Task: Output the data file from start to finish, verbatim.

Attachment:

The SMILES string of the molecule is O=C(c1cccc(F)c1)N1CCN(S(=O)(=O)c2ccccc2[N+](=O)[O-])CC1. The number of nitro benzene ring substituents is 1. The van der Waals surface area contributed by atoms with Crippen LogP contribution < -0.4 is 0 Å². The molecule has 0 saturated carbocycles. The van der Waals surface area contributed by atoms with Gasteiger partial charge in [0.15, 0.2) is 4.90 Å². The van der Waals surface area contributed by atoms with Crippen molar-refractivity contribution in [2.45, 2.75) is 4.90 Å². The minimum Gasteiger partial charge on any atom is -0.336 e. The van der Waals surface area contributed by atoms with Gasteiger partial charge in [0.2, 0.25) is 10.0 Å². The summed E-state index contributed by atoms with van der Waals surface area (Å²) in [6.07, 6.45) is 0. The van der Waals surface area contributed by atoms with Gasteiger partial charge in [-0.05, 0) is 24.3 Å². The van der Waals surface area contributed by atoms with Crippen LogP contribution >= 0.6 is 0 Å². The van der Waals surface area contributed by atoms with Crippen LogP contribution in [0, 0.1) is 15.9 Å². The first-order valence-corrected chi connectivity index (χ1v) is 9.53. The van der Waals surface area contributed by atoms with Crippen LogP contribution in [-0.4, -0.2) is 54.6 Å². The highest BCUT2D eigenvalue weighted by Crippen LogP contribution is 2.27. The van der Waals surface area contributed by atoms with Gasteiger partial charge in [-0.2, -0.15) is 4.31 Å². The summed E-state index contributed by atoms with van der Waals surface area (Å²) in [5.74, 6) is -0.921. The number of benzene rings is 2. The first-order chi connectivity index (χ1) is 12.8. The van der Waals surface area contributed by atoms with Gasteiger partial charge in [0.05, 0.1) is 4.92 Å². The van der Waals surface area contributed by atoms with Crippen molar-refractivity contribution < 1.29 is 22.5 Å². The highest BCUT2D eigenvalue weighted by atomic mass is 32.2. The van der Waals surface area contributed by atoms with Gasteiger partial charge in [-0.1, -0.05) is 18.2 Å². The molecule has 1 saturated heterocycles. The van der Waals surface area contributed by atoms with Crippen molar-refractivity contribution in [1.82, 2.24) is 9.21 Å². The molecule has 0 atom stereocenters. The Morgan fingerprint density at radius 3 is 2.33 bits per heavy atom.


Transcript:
The SMILES string of the molecule is O=C(c1cccc(F)c1)N1CCN(S(=O)(=O)c2ccccc2[N+](=O)[O-])CC1. The number of nitro benzene ring substituents is 1. The van der Waals surface area contributed by atoms with Crippen LogP contribution < -0.4 is 0 Å². The molecule has 0 saturated carbocycles. The van der Waals surface area contributed by atoms with Gasteiger partial charge in [0.15, 0.2) is 4.90 Å². The van der Waals surface area contributed by atoms with Crippen molar-refractivity contribution in [2.45, 2.75) is 4.90 Å². The minimum Gasteiger partial charge on any atom is -0.336 e. The van der Waals surface area contributed by atoms with Gasteiger partial charge in [0.2, 0.25) is 10.0 Å². The summed E-state index contributed by atoms with van der Waals surface area (Å²) in [6.07, 6.45) is 0. The van der Waals surface area contributed by atoms with Gasteiger partial charge in [-0.05, 0) is 24.3 Å². The van der Waals surface area contributed by atoms with Crippen LogP contribution >= 0.6 is 0 Å². The van der Waals surface area contributed by atoms with Crippen LogP contribution in [0, 0.1) is 15.9 Å². The first-order valence-corrected chi connectivity index (χ1v) is 9.53. The van der Waals surface area contributed by atoms with Crippen LogP contribution in [-0.4, -0.2) is 54.6 Å². The highest BCUT2D eigenvalue weighted by Crippen LogP contribution is 2.27. The van der Waals surface area contributed by atoms with Gasteiger partial charge in [-0.2, -0.15) is 4.31 Å². The summed E-state index contributed by atoms with van der Waals surface area (Å²) in [5.74, 6) is -0.921. The number of benzene rings is 2. The first-order chi connectivity index (χ1) is 12.8. The van der Waals surface area contributed by atoms with Gasteiger partial charge in [0.05, 0.1) is 4.92 Å². The van der Waals surface area contributed by atoms with Crippen molar-refractivity contribution < 1.29 is 22.5 Å². The highest BCUT2D eigenvalue weighted by atomic mass is 32.2. The van der Waals surface area contributed by atoms with Gasteiger partial charge in [-0.1, -0.05) is 18.2 Å². The molecule has 1 saturated heterocycles. The van der Waals surface area contributed by atoms with Crippen molar-refractivity contribution in [1.82, 2.24) is 9.21 Å². The molecule has 0 atom stereocenters. The Morgan fingerprint density at radius 3 is 2.33 bits per heavy atom.